Tuesday, June 10, 2014

Tightrope’s new releases in 2014

A winery that sells its wine under another producer’s license is almost guaranteed to have a low profile.

I am not surprised when I meet consumers who have not yet heard of Tightrope Winery on the Naramata Bench even though it was one of the best new wineries to begin selling in 2013. Tightrope did not have a tasting room because it had not built its own winery. It sells under the license of Ruby Blues Winery where Lyndsay O’Rourke has been the winemaker. She owns Tightrope with husband Graham, who also has his own viticulture consultancy.

The arrangement with Ruby Blues will change later this year. The O’Rourkes are building a 5,000 square-foot winery beside their seven-acre vineyard. Lyndsay expects it will be complete in time for the 2014 crush. If everything goes to plan, they might also be able to open their own wine shop by the fall wine festival. It is at 1050 Fleet Road, just off Three Mile Road, an easy location to incorporate into the wine touring routes.

Lyndsay also begins to unwind her winemaking relationship with Ruby Blues but will stay on as a consultant to the new winemaker there, Blair Gillingham.

She and Graham, who are both graduates of Lincoln University in New Zealand, are concentrating on building Tightrope over several years, with a target annual production of between 4,500 cases and 5,000 cases of wine. That will include grapes purchased from other growers, ideally growers on Naramata Bench.

The winery is just releasing its white and rosé wines from 2013. The Pinot Noir is still in barrel, with no firm decision on when it will be bottled and released.

Also maturing in barrels are Barbera, Cabernet Franc and Merlot from the Tightrope vineyard. The tentative plan is to assemble these varietals into a single blend.

Barbera is an Italian varietal seldom grown in the Okanagan. Sandhill Wines formerly released Barbera, a wine that Lyndsay admired. They also draw some inspiration from their time in New Zealand.

“We were on the north island in New Zealand as part of a school wine tour,” Graham recalls. “We went to a winery – I think it was Vin Alto – and they had a Merlot Barbera blend that was outstanding. So we thought we could do the same thing here, recreate that same blend. And the Barbera makes an excellent rosé.”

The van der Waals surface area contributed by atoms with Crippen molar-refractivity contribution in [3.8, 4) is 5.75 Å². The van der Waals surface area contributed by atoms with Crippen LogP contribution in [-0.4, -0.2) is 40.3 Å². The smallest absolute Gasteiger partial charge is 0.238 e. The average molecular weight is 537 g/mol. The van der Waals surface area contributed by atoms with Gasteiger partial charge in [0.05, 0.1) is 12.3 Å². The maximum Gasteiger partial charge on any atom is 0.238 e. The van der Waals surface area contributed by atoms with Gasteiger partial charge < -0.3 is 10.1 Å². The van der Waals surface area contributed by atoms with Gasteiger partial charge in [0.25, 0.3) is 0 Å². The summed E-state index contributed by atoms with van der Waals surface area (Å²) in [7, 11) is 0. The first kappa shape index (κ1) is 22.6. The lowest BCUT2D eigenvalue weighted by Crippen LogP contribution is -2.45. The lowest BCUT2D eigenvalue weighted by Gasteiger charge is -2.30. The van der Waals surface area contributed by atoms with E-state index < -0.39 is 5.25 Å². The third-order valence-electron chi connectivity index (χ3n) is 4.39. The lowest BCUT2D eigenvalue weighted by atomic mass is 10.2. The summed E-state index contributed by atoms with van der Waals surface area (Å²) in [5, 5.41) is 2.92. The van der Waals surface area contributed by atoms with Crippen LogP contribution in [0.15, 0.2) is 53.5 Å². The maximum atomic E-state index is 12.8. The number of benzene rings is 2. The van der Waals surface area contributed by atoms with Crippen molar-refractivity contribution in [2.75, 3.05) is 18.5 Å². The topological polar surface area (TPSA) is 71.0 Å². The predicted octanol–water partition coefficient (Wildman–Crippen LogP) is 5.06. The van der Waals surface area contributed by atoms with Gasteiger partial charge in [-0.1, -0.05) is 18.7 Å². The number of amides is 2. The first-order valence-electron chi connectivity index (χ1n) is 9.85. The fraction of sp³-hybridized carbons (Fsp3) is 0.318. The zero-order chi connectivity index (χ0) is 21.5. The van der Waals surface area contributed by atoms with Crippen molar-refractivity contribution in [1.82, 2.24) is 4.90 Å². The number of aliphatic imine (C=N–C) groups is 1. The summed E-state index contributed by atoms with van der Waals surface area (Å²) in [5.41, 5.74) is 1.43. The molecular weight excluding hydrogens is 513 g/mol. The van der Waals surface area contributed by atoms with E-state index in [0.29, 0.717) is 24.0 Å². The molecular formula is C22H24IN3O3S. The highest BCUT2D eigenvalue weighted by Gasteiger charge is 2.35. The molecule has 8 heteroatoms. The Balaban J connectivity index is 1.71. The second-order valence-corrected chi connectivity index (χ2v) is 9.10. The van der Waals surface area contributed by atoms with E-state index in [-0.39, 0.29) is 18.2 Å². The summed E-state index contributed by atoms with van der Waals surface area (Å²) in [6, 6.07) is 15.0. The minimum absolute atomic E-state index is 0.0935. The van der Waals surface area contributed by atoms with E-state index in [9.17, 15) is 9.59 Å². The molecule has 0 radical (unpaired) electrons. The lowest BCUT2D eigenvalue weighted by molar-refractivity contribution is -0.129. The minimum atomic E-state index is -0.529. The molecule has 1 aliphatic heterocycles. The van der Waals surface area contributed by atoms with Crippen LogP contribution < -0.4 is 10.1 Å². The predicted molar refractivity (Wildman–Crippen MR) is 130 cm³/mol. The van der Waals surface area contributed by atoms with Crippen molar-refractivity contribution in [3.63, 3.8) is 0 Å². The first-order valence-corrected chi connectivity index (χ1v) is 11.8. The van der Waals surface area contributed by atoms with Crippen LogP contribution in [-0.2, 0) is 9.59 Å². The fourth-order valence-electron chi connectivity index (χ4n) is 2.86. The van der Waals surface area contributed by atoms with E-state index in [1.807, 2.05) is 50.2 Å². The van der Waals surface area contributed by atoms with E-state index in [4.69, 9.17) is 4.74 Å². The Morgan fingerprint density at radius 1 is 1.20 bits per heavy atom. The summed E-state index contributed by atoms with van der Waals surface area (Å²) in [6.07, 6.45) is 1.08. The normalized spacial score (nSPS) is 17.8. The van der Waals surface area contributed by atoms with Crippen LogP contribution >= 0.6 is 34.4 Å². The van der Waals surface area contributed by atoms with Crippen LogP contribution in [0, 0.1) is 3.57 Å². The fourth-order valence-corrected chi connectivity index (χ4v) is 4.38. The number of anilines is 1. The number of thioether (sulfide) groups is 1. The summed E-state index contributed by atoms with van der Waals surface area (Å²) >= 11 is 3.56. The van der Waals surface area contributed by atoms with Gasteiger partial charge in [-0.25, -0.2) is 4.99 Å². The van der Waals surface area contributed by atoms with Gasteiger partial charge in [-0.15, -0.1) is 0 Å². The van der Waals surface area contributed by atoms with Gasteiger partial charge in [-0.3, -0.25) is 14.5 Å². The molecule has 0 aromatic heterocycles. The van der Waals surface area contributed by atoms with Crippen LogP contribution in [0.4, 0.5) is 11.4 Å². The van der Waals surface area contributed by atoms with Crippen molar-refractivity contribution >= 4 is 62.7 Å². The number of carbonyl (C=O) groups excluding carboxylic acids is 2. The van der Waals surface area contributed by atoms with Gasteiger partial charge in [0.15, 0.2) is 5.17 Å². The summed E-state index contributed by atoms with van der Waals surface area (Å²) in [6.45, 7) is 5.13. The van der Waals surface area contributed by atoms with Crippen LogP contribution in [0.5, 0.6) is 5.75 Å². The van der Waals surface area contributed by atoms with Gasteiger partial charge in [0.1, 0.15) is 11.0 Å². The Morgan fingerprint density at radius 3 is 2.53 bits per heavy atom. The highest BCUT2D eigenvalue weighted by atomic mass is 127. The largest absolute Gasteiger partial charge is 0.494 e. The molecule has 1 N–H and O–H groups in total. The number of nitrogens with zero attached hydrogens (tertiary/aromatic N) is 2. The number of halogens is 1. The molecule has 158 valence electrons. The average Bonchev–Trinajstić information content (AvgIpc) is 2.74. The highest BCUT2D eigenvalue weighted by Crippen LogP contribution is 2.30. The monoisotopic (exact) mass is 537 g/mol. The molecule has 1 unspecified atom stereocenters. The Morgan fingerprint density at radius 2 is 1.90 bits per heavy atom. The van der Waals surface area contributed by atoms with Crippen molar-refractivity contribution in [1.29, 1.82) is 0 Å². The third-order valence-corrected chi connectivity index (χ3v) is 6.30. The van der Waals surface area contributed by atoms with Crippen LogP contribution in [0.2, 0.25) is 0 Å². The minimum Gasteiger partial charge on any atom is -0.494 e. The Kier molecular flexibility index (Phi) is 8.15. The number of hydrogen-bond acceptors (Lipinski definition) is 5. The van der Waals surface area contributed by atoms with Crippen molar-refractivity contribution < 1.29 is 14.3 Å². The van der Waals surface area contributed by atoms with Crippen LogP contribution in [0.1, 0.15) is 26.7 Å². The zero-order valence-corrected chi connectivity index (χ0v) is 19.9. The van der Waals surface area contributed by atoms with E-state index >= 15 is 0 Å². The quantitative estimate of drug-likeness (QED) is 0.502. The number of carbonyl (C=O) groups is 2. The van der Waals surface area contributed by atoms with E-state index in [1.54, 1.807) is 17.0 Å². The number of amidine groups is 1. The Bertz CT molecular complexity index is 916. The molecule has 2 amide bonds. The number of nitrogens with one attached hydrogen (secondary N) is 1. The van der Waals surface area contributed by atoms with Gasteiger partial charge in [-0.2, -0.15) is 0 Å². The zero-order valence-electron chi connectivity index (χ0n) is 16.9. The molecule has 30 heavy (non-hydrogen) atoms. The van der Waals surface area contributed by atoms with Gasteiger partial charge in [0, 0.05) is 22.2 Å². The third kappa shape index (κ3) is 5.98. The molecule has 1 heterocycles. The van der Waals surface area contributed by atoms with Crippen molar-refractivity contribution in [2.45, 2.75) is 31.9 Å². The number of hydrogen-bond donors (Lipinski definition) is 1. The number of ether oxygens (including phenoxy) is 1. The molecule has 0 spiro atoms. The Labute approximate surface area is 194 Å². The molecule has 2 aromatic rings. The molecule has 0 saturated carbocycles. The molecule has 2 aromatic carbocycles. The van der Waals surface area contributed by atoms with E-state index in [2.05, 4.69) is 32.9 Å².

In fact, since their Barbera vines began producing in 2010, they have sold the grapes to wineries for rosé. In 2013, a very warm vintage, they kept the grapes for their own wines.

Here are notes on the new releases.

Tightrope Riesling 2013 ($22 for 260 cases). The almost imperceptible residual sugar in this wine contributes to a juicy texture; but the wine is well-balanced and the finish is dry. The wine has aromas and flavours of lime and lemon. The wine is still integrating in the bottle but will develop well by the end of summer and then will reward cellaring. 90 +

Tightrope Pinot Gris 2013 ($19 for 180 cases). The grapes were whole cluster pressed and fermented in stainless steel, accentuating the fruit. The wine is rich on the palate with flavours of citrus and ripe pear. The finish is crisp and fresh. 90.

Tightrope Viognier 2013 ($27 for 185 cases). Half of the wine was fermented in barrel in 2013, up from 20% in 2012 (one new barrel, one second fill barrel and two neutral). The wine also benefitted from more lees stirring. That is perceptible in a rich palate weight. More complex than the 2012 wine, this wine begins with aromas of orange blossom and pineapple. On the palate, there are flavours of apricot and pineapple around a spine of minerality. 91.

Tightrope Rosé 2013 ($19 for 100 cases). This is 85% Pinot Noir, 15% Barbera. The wine has a lovely vibrant hue, with aromas and flavours of strawberry and cherry and a spicy Barbera note on the finish. The texture is silky. The wine is dry, but with just enough sweet fruit to give the wine a satisfying and juicy finish. 90


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